Postdoctoral researcher Houghton receives NIH fellowship award

UMass Amherst Epidemiology alumna Serena Houghton

Serena Houghton

June 18, 2018

Epidemiology postdoctoral researcher and recent alumna Serena Houghton PhD ‘16 has received a three-year, $ 187,639 Ruth L. Kirschstein National Research Service Award Individual Postdoctoral Fellowship from the National Cancer Institute to examine central obesity and its relation to breast cancer risk and survival.

The Kirschstein-NRSA postdoctoral fellowship intends to enhance the research training of promising postdoctoral candidates who have the potential to become productive, independent investigators in scientific health-related research fields relevant to the missions of the participating NIH Institutes and Centers.

“I was surprised to receive the award since it was the first submission,” says Houghton, “but very excited since the fellowship is a great opportunity and the experience will benefit my scientific career moving forward."    

Houghton works under the supervision of Professor of Epidemiology Susan Hankinson, an internationally renowned breast cancer researcher. Notes Hankinson, “Serena developed strong skills in epidemiology and biostatistics as a doctoral student here at UMass – and she has only recently transitioned to concentrate on cancer epidemiology. She has shown herself to be smart, thoughtful and committed to applying her knowledge to better understand causes and ways to prevent cancer. That she obtained this prestigious NIH fellowship on her first submission speaks volumes to her work and her potential.”

Houghton’s study aims to evaluate whether central obesity (e.g., waist circumference) is a better predictor of breast cancer risk and survival than general obesity measures, such as body mass index (BMI). Additionally, she will assess specific tumor markers to help confirm whether central obesity causes breast cancer and, if so, how. The results may suggest new ways to identify women who are at high risk of breast cancer, and who may benefit from increased screening or additional strategies to prevent breast cancer.

BMI has been well established as a risk factor that is inversely related to premenopausal breast cancer and positively associated with postmenopausal breast cancer. In contrast, central obesity, as measured by waist circumference or waist-to-hip ratio, is characterized by high levels of metabolically active visceral fat that leads to alterations in multiple hormones (e.g., insulin), inflammatory cytokines, and adipokines, all of which have been implicated in breast cancer development.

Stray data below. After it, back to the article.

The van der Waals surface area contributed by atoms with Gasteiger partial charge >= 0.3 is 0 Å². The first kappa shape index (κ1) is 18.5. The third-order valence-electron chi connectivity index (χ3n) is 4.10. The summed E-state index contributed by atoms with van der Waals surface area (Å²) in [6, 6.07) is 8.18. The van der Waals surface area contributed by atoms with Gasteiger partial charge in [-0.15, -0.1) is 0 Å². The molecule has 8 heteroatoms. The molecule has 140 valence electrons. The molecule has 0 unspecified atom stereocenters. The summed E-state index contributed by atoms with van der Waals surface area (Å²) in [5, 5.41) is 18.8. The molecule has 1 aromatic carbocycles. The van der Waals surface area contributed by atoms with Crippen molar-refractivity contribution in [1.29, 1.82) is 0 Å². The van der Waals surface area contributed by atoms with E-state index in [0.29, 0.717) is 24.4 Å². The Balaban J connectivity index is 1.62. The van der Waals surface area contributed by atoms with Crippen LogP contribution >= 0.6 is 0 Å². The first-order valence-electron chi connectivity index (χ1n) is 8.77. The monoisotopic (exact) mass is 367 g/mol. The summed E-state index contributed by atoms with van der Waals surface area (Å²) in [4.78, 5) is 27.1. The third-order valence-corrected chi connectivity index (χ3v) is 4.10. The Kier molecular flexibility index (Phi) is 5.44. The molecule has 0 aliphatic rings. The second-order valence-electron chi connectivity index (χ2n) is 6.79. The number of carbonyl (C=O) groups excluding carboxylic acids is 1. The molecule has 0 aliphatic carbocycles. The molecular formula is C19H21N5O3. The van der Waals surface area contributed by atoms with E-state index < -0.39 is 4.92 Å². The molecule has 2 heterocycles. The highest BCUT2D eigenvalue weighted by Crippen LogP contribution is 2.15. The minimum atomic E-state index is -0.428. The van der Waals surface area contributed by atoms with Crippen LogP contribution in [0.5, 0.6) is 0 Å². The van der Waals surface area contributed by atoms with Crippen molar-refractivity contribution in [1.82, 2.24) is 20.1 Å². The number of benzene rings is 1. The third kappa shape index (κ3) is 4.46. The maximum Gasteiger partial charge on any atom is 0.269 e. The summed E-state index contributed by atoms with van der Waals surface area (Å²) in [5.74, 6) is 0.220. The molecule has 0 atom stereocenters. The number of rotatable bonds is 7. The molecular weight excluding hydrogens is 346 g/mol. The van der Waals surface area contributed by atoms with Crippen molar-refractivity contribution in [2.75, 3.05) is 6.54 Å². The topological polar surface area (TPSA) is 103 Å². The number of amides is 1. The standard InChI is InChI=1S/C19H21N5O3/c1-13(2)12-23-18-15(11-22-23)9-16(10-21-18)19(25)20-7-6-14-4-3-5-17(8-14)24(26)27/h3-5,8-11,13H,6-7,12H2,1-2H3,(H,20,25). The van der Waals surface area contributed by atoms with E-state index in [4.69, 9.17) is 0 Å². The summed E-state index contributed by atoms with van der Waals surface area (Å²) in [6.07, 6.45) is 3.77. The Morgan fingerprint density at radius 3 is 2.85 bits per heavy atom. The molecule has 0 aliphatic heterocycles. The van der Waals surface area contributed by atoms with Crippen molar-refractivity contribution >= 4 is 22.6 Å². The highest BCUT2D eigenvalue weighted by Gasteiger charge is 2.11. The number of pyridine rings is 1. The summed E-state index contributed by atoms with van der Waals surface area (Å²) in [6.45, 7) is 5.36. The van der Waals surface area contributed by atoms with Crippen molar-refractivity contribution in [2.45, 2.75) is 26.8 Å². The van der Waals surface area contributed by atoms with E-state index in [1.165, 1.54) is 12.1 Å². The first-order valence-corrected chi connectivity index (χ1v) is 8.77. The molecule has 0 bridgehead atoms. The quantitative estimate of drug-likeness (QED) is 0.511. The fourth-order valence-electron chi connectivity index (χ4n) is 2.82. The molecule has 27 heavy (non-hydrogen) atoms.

Houghton hypothesizes that measures of central obesity will provide further indications about breast cancer risk and survival than BMI alone. To date, few studies have evaluated the link with premenopausal breast cancers and even fewer have evaluated associations according to important tumor characteristics and molecular subtypes. Houghton will examine the independent association of central obesity with breast cancer risk by menopausal status; the relationship by tumor molecular subtypes and by several key tumor characteristics (i.e., estrogen receptor, androgen receptor, insulin receptor expression, PTEN loss, PIK3CA mutations); and the association between central obesity and breast cancer survival.

To address these project aims, Houghton will analyze questionnaire and biospecimen data on the nearly 200,000 women enrolled in the Harvard Nurses Health Study (NHS) and NHS2, of whom 7,500 have been diagnosed with breast cancer. With a large number of premenopausal breast cancer cases, multiple waist measurements, long follow-up, and detailed tumor data, she hopes to improve understanding of central obesity’s role in breast carcinogenesis.

“By evaluating subtypes and tumor characteristics, I should gain substantial new insight into biological mechanisms and help confirm causality,” Houghton says. “This will allow us to identify women at higher risk for breast cancer development and lower risk of breast cancer survival. The results gained from this work may improve risk prediction models to help identify women at high risk of developing breast cancer. These women may be potential candidates for chemoprevention or other risk-reducing options, such as increased physical activity.”

Adds Houghton, “Given the substantial morbidity and mortality associated with a diagnosis of breast cancer, the identification of modifiable risk factors and women at high risk for breast cancer is imperative.”